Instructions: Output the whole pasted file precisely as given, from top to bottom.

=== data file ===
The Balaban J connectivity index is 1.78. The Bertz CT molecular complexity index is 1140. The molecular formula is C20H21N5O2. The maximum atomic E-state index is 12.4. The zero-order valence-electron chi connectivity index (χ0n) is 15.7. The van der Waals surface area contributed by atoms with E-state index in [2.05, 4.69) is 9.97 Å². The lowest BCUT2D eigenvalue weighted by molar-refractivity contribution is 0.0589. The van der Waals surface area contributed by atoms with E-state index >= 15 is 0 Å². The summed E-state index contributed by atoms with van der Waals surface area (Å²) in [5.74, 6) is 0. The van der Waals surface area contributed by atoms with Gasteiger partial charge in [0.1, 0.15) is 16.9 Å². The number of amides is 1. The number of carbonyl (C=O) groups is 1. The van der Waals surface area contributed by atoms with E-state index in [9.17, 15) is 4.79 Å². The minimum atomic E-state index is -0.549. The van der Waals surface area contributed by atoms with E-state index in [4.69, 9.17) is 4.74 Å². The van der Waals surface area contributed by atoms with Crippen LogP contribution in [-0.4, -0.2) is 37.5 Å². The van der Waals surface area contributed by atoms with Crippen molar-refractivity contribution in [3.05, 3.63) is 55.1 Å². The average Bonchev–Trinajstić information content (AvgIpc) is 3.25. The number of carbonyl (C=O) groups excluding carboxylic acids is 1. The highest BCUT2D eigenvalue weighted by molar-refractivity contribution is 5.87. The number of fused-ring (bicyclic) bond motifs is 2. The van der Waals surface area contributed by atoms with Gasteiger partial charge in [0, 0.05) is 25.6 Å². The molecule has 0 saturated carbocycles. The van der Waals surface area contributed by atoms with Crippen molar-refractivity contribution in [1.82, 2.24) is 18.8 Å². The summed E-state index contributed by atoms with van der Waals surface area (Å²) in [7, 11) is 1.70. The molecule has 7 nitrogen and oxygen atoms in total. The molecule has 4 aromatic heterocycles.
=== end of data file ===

The Balaban J connectivity index is 1.78. The Bertz CT molecular complexity index is 1140. The molecular formula is C20H21N5O2. The maximum atomic E-state index is 12.4. The zero-order valence-electron chi connectivity index (χ0n) is 15.7. The van der Waals surface area contributed by atoms with E-state index in [2.05, 4.69) is 9.97 Å². The lowest BCUT2D eigenvalue weighted by molar-refractivity contribution is 0.0589. The van der Waals surface area contributed by atoms with E-state index >= 15 is 0 Å². The summed E-state index contributed by atoms with van der Waals surface area (Å²) in [5.74, 6) is 0. The van der Waals surface area contributed by atoms with Gasteiger partial charge in [0.1, 0.15) is 16.9 Å². The number of amides is 1. The number of carbonyl (C=O) groups is 1. The van der Waals surface area contributed by atoms with E-state index in [9.17, 15) is 4.79 Å². The minimum atomic E-state index is -0.549. The van der Waals surface area contributed by atoms with E-state index in [4.69, 9.17) is 4.74 Å². The van der Waals surface area contributed by atoms with Crippen LogP contribution in [-0.4, -0.2) is 37.5 Å². The van der Waals surface area contributed by atoms with Crippen molar-refractivity contribution in [3.05, 3.63) is 55.1 Å². The average Bonchev–Trinajstić information content (AvgIpc) is 3.25. The number of carbonyl (C=O) groups excluding carboxylic acids is 1. The highest BCUT2D eigenvalue weighted by molar-refractivity contribution is 5.87. The number of fused-ring (bicyclic) bond motifs is 2. The van der Waals surface area contributed by atoms with Gasteiger partial charge in [0, 0.05) is 25.6 Å². The molecule has 0 saturated carbocycles. The van der Waals surface area contributed by atoms with Crippen molar-refractivity contribution in [1.82, 2.24) is 18.8 Å². The summed E-state index contributed by atoms with van der Waals surface area (Å²) in [7, 11) is 1.70. The molecule has 7 nitrogen and oxygen atoms in total. The molecule has 4 aromatic heterocycles.